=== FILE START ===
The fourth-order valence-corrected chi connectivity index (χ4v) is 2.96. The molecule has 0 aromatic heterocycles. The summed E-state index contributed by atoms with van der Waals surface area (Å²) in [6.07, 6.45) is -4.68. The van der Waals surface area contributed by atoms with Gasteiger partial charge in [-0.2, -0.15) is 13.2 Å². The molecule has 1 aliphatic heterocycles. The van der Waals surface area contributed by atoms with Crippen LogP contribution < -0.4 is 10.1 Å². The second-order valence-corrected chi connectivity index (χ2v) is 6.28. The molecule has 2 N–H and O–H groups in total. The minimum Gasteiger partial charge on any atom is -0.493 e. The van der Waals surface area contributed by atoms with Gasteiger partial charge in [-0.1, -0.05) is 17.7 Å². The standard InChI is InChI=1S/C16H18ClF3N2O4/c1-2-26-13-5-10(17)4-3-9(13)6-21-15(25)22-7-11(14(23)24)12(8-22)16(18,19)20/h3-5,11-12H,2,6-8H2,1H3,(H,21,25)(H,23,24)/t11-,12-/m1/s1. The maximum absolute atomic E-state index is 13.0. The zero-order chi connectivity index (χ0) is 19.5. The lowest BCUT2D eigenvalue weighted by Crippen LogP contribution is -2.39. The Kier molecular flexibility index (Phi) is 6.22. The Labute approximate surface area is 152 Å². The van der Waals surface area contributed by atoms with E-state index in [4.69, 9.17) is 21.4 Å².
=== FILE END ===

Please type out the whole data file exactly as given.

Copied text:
The fourth-order valence-corrected chi connectivity index (χ4v) is 2.96. The molecule has 0 aromatic heterocycles. The summed E-state index contributed by atoms with van der Waals surface area (Å²) in [6.07, 6.45) is -4.68. The van der Waals surface area contributed by atoms with Gasteiger partial charge in [-0.2, -0.15) is 13.2 Å². The molecule has 1 aliphatic heterocycles. The van der Waals surface area contributed by atoms with Crippen LogP contribution < -0.4 is 10.1 Å². The second-order valence-corrected chi connectivity index (χ2v) is 6.28. The molecule has 2 N–H and O–H groups in total. The minimum Gasteiger partial charge on any atom is -0.493 e. The van der Waals surface area contributed by atoms with Gasteiger partial charge in [-0.1, -0.05) is 17.7 Å². The standard InChI is InChI=1S/C16H18ClF3N2O4/c1-2-26-13-5-10(17)4-3-9(13)6-21-15(25)22-7-11(14(23)24)12(8-22)16(18,19)20/h3-5,11-12H,2,6-8H2,1H3,(H,21,25)(H,23,24)/t11-,12-/m1/s1. The maximum absolute atomic E-state index is 13.0. The zero-order chi connectivity index (χ0) is 19.5. The lowest BCUT2D eigenvalue weighted by Crippen LogP contribution is -2.39. The Kier molecular flexibility index (Phi) is 6.22. The Labute approximate surface area is 152 Å². The van der Waals surface area contributed by atoms with E-state index in [4.69, 9.17) is 21.4 Å².